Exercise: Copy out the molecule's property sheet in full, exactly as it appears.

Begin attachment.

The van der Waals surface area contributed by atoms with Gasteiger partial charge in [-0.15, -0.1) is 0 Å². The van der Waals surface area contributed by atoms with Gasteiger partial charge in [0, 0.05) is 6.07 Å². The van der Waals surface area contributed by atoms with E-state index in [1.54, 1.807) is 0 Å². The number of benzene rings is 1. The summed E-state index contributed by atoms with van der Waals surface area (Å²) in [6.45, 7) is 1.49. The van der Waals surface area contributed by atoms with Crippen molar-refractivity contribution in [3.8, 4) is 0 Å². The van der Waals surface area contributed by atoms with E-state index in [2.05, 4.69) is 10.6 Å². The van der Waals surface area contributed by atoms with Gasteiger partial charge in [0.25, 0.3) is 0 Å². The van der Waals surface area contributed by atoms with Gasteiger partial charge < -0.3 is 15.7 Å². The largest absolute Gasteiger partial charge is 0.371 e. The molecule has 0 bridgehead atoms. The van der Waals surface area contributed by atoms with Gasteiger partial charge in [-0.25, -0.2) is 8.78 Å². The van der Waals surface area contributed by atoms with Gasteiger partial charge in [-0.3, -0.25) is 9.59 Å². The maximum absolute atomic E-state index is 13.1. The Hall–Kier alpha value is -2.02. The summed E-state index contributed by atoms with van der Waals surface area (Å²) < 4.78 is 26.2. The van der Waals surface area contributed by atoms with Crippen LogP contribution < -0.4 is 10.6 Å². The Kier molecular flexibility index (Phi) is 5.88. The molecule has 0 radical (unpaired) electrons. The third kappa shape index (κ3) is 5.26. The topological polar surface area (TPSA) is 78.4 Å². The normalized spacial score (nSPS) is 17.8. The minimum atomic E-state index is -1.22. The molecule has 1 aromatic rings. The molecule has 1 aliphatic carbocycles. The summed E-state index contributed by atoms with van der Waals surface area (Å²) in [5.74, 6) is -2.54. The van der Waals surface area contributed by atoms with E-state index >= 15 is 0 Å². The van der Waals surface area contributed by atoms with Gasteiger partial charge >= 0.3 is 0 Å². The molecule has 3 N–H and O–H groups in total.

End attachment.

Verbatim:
The van der Waals surface area contributed by atoms with Gasteiger partial charge in [-0.15, -0.1) is 0 Å². The van der Waals surface area contributed by atoms with Gasteiger partial charge in [0, 0.05) is 6.07 Å². The van der Waals surface area contributed by atoms with E-state index in [1.54, 1.807) is 0 Å². The number of benzene rings is 1. The summed E-state index contributed by atoms with van der Waals surface area (Å²) in [6.45, 7) is 1.49. The van der Waals surface area contributed by atoms with Crippen molar-refractivity contribution in [3.8, 4) is 0 Å². The van der Waals surface area contributed by atoms with E-state index in [2.05, 4.69) is 10.6 Å². The van der Waals surface area contributed by atoms with Gasteiger partial charge in [0.25, 0.3) is 0 Å². The van der Waals surface area contributed by atoms with Gasteiger partial charge < -0.3 is 15.7 Å². The largest absolute Gasteiger partial charge is 0.371 e. The molecule has 0 bridgehead atoms. The van der Waals surface area contributed by atoms with Gasteiger partial charge in [-0.25, -0.2) is 8.78 Å². The van der Waals surface area contributed by atoms with Gasteiger partial charge in [-0.3, -0.25) is 9.59 Å². The maximum absolute atomic E-state index is 13.1. The Hall–Kier alpha value is -2.02. The summed E-state index contributed by atoms with van der Waals surface area (Å²) < 4.78 is 26.2. The van der Waals surface area contributed by atoms with Crippen LogP contribution < -0.4 is 10.6 Å². The Kier molecular flexibility index (Phi) is 5.88. The molecule has 0 radical (unpaired) electrons. The third kappa shape index (κ3) is 5.26. The topological polar surface area (TPSA) is 78.4 Å². The normalized spacial score (nSPS) is 17.8. The minimum atomic E-state index is -1.22. The molecule has 1 aromatic rings. The molecule has 1 aliphatic carbocycles. The summed E-state index contributed by atoms with van der Waals surface area (Å²) in [5.74, 6) is -2.54. The van der Waals surface area contributed by atoms with E-state index >= 15 is 0 Å². The van der Waals surface area contributed by atoms with Gasteiger partial charge >= 0.3 is 0 Å². The molecule has 3 N–H and O–H groups in total.